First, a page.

Payments management is something Togai has natively so that the post-invoicing processing and receivables can be managed in a single platform. This also provides the ability to give credit limits and trigger alerts if those limits are breached.

This section is not related to payment processing via payment gateways like Stripe or Adyen. That is explained under the integrations tab

How are payments recorded within Togai?

There are 2 ways of recording a payment in Togai -

Mark as paid

This means every DUE invoice or an order has an option to be marked as Paid. This can be initiated or automatically using payment gateway triggers.

Recording a payment entry

Payments can also be recorded separately for every account or account group. Here, you can provide all the transaction details and payment instrument to keep track of the payment entries as a ledger balance.


The 2nd option mentioned above (recording a payment entry) is treated as a wallet. The main properties of a wallet are the ability to hold a balance and then be able to add to it or remove from it in the form of transactions as it happens in a ledger.

You can use this feature to model a pre-paid/advance wallet for your customers who can fund this and hold an advance amount. This amount can be kept in the wallet itself or utilized to net-off against pending DUE invoices or added as a new credit entry that does not expire to the customer’s account.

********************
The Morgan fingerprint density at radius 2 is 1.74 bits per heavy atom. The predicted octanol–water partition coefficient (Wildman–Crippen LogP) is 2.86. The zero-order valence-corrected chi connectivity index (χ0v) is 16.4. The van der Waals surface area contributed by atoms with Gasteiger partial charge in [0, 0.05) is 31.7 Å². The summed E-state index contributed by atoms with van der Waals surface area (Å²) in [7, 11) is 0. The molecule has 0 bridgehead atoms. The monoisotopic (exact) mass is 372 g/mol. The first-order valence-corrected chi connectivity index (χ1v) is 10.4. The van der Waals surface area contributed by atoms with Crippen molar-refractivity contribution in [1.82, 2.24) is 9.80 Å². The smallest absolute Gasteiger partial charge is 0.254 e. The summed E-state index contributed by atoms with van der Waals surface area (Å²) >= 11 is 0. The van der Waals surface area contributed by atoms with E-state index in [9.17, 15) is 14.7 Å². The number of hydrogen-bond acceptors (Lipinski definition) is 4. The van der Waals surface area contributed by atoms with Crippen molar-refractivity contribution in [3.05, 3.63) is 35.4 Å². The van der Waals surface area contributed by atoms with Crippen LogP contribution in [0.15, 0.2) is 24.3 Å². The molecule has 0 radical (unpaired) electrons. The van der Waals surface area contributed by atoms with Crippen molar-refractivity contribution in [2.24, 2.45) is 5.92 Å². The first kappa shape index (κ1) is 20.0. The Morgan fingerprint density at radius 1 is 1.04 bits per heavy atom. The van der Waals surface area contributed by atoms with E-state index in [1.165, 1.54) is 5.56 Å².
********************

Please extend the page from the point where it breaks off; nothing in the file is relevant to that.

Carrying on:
If you net-off a wallet balance against an ongoing invoice, then value of the ongoing invoice will be placed in ‘Hold’ in the wallet with only the balance available for utilization. This amount will update automatically as the invoice gets refreshed based on consumption.
When netting off against an invoice, you can also choose which invoice to net off the wallet balance against.
To model advance payments we suggest using wallet. To model marketing promotions we suggest credits. To model minimum commitments at a rate card level, we suggest credit grant rate card in the price plan.

Wallet flows

Wallet flow

  1. Customer makes payment as advance
  2. This is recorded as a wallet balance (can also be automatically triggered from a payment gateway flow)
  3. This can be assigned to an ongoing or due or partially paid invoice

If the invoice unpaid value > wallet balance, then the overage amount alone is pushed to the payment gateway, if such a flow is enabled. If invoice unpaid value < wallet balance, then that is netted off and remaining amount lies in the wallet itself.

The default behaviour of a wallet is netting off the invoices as they become due.